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Salvia - The Ultimate Growing Guide from Proven Winners®

Grow this easy-care flowering plant for long-lasting summer color

Contributors: Janet Loughrey

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Salvia is a large genus of ornamental and culinary plants, with some 1,000 species worldwide. Plants produce aromatic foliage and attractive flower spikes in colors of purple, blue, red, pink, coral or white from late spring to fall, depending on the variety. 

Native to hot, dry climates in the Mediterranean, Asia, Central and South America, garden salvias are heat and drought tolerant, deer resistant, and low maintenance. The tubular flowers, which have a long bloom time, are a favorite of beneficial insects, butterflies and hummingbirds. 


How to plant: Wait until all danger of frost has passed in your area. Choose a site with full sun to partial shade (at least 6 to 8 hours of direct sun) and well-drained soil. Follow these steps and space salvia plants 1 to 6 feet apart, depending on the variety. 

  1. Loosen soil in the planting area and amend with organic matter to add nutrients and improve drainage.
  2. Dig a hole slightly wider and deeper than the root ball.
  3. Remove the plant from its nursery container and tease out roots if potbound.
  4. Set the plant in the hole with the top of the root ball level with the surrounding soil.
  5. Backfill the hole with soil, tamp down slightly to remove air pockets and water well.
  6. Water plants regularly until established. 

Soil: Salvias can thrive in average soil, but good drainage is essential. Soil that is too rich may cause plants to become leggy and stems to fall over. When growing in pots, use a high quality all-purpose potting mix. Make sure containers have adequate drainage holes.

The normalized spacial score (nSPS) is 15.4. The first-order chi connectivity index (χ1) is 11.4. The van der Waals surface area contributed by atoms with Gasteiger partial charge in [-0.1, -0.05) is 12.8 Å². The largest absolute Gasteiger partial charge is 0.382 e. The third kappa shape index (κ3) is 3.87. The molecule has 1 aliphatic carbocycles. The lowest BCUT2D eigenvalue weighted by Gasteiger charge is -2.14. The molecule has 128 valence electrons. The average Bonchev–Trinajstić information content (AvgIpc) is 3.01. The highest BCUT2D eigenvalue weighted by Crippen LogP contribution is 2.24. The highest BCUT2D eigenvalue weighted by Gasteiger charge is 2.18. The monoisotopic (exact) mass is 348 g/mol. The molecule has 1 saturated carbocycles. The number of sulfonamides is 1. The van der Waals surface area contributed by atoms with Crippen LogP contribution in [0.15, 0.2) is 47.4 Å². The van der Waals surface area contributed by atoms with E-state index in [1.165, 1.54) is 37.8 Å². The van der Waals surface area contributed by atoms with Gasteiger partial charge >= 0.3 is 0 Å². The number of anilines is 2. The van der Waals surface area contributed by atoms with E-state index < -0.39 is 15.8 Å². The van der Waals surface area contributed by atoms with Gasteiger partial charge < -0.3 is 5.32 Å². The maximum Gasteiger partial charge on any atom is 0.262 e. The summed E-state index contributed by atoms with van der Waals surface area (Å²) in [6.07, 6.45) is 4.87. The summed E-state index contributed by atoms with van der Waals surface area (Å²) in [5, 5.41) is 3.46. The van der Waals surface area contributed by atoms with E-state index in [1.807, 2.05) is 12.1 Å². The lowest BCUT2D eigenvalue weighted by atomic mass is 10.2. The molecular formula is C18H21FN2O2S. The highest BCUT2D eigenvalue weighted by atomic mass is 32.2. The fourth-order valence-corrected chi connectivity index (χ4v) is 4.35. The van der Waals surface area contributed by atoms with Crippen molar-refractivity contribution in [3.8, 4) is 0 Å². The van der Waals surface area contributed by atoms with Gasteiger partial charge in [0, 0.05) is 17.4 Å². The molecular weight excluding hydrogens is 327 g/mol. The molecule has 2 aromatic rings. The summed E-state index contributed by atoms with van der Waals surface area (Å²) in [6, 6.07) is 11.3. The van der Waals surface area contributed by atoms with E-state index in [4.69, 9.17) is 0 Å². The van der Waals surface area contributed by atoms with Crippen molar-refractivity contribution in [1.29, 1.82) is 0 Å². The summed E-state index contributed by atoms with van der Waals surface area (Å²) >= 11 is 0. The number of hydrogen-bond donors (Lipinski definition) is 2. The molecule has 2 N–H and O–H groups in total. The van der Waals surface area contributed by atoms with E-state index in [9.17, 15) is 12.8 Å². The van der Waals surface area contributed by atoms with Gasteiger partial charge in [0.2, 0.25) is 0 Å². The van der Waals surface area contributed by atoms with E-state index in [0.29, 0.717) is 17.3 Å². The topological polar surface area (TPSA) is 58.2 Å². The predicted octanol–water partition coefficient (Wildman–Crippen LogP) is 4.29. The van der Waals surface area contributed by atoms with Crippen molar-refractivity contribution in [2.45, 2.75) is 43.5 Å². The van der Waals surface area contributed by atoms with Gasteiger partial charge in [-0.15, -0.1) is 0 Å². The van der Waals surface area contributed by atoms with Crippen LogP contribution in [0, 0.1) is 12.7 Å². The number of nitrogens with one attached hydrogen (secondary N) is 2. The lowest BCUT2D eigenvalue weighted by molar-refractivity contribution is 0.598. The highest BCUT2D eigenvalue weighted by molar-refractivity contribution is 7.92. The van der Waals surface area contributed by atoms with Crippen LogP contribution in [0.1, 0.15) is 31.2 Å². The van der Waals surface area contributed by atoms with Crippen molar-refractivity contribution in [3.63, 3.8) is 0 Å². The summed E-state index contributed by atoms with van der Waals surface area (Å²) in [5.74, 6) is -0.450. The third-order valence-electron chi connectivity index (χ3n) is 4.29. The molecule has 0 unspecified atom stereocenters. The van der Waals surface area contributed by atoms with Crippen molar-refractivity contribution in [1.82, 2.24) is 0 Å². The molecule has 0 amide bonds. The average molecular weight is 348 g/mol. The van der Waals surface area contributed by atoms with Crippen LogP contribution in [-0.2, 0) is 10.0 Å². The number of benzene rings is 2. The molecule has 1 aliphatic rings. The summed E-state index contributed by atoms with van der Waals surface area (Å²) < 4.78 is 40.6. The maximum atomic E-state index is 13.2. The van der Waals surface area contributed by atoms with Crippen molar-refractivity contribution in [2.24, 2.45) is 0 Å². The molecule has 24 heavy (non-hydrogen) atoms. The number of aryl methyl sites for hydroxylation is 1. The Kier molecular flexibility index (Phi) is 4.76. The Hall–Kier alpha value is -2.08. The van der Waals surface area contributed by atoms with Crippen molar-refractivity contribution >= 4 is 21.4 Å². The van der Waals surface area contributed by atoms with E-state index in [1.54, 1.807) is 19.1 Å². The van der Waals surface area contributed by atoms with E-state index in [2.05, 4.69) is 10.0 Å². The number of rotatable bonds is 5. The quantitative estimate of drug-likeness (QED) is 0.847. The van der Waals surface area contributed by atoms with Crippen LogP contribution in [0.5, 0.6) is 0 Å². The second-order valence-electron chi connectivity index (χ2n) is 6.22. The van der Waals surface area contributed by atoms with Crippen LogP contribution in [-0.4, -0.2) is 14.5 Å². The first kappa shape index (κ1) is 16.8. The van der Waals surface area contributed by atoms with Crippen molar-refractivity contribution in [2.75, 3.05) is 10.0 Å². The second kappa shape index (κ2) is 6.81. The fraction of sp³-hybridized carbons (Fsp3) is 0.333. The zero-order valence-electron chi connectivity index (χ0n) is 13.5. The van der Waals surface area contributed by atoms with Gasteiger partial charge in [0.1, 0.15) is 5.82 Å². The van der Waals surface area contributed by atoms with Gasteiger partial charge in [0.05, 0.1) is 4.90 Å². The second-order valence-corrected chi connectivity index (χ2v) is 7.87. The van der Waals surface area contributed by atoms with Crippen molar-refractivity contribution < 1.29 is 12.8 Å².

Watering:  Drought tolerant once established, but performs best with consistent moisture. Allow soil to dry out between waterings and irrigate when the top 2 inches of soil becomes dry. Water more frequently during prolonged heat or dry spells. Plants in containers will need to be watered more often than those in the ground. 

Fertilizing: Salvias are light feeders, requiring little supplemental fertilizer. Apply a balanced time-release fertilizer in spring or spread a thin layer of compost around the base of plants. Over-fertilizing can cause plants to become leggy and flop. 

Pruning: Wait until spring to prune. For herbaceous perennials, remove dead stems back to the ground when new growth begins to emerge. For shrub types, remove dead, diseased or damaged branches, cut back the entire plant by a third to half of its size, and shape as needed. 


Salvia plants come in a wide range of sizes, growth habits and flower colors. Try some of these varieties in your yard:



salvia flower

Rockin'® Fuchsia (Salvia hybrid) is a wonderful annual with vibrant flowers each with a black calyx on tough plants. It will just bloom, and bloom and bloom all season without stopping. Hummingbirds, butterflies and bees all love it, which makes it a great plant for pollinator gardens. Can be grown as a perennial in frost-free zones.

Hardiness zones: 9-11

rockin salvia

Rockin'® Blue Suede Shoes (Salvia hybrid) is a show-stopper with a vivid display of blue flowers. Easy to care for, drought-tolerant, and resistant to deer, it's a reliable and hassle-free addition to any garden or landscape.

Hardiness zones: 9-11

purple annual salvia

Rockin'® Deep Purple (Salvia hybrid) brings depth and drama to any garden or landscape. Its unique, deep purple blooms create a rich, velvety display from early summer right through to the first frost of fall.

Hardiness zones: 9-11

blue salvia flowers

Rockin'® Playin' the Blues® (Salvia longispicata x farinacea) is a standout variety that charms with true-blue flowers above dark green foliage. Pollinators love it for its rich nectar, you'll love it because it's striking and low-maintenance.

Hardiness zones: 7-10

pink salvia

Unplugged® Pink (Salvia hybrid) is an annual that blooms from planting until frost. The tubular flowers are deep pink with a dark purple calyx, providing striking contrast in the landscape. Use this compact variety in containers, mass plantings or borders.

Hardiness zones: 9-11

pineapple sage

Proven Accents® ‘Golden Delicious’ Golden Leaved Pineapple Sage (Salvia elegans), which can reach up to 4 feet tall, is grown for the golden yellow pineapple-scented leaves. In warmer climates, bright red flowers appear in mid to late fall before the first hard frost. Use as a stand-alone accent, or as a background plant in a mixed border.

Hardiness zones: 8-11


purple salvia

Color Spires® ‘Violet Riot’ (Salvia nemorosa) produces an abundance of vivid violet-blue flower spikes from late spring to early summer. This hardy salvia has a compact mounding habit suitable for mass plantings and as border edging.

Hardiness zones: 3-8

salvia flowers